Bonham: I read once that you almost the gave up the game.
Baddeley: After I won my first Australian Open, about 10 months later I wanted to quit the game because I was playing terrible. I really got away from what I enjoyed doing and how much I loved playing the game. Then I got back to my goals and started focusing on what I wanted to achieve. Two months later I won the Australian Open again.
Bonham: Do you see yourself playing the golf for a long time?
Baddeley: For right now, I’ve been called to golf. That’s where the Lord’s got me. Until He tells me otherwise, that’s where I’m going to stay.
Bonham: How did you become a Christian?
Baddeley: I grew up going to church. My dad was an elder and my mom was a Sunday School teacher. I gave my life to Christ when I was 12 years old. I was at a youth outreach and a famous Australian Rules football was speaking. But after that, I really just went through the motions for a while. Then in 2002, I felt like God was calling me to give up dating. So for six months, I didn’t go out with any girls. I did it without even thinking. That was the point where God really got a hold of me. That’s where I really started to press in and seek Him.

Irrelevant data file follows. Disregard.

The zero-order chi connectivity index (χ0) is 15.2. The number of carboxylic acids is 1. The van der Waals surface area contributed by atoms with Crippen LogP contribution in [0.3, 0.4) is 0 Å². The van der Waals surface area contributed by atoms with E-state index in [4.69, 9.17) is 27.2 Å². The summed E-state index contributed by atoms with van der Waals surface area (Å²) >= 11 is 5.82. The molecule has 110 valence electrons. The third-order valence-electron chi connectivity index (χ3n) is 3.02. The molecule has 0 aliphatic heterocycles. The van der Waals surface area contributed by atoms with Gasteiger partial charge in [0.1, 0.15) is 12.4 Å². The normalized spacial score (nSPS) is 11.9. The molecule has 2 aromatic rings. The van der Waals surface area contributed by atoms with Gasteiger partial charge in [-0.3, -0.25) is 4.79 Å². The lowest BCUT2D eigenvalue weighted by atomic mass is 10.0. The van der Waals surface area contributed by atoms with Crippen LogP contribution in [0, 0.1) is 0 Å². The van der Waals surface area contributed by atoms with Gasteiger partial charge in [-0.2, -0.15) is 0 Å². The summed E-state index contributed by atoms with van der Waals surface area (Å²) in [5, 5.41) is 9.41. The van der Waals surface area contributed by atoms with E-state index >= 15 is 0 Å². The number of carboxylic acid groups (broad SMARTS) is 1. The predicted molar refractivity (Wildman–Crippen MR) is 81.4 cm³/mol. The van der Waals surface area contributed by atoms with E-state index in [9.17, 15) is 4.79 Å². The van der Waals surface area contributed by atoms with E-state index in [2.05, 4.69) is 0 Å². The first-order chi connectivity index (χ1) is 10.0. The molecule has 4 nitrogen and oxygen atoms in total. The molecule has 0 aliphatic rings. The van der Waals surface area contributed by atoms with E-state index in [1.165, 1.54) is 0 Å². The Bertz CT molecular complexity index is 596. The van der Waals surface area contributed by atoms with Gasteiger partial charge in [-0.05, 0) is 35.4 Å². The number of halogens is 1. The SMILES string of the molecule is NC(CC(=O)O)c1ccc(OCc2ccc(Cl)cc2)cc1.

Bonham: Your nickname is “Badds.” Isn’t that a little ironic considering the high moral standards you’ve set for yourself?
Baddeley: My friends called me that nickname growing up. It’s sort of catchy. But my life is all about following the Lord and doing what’s right.
Bonham: In what ways do you use your platform to minister to others?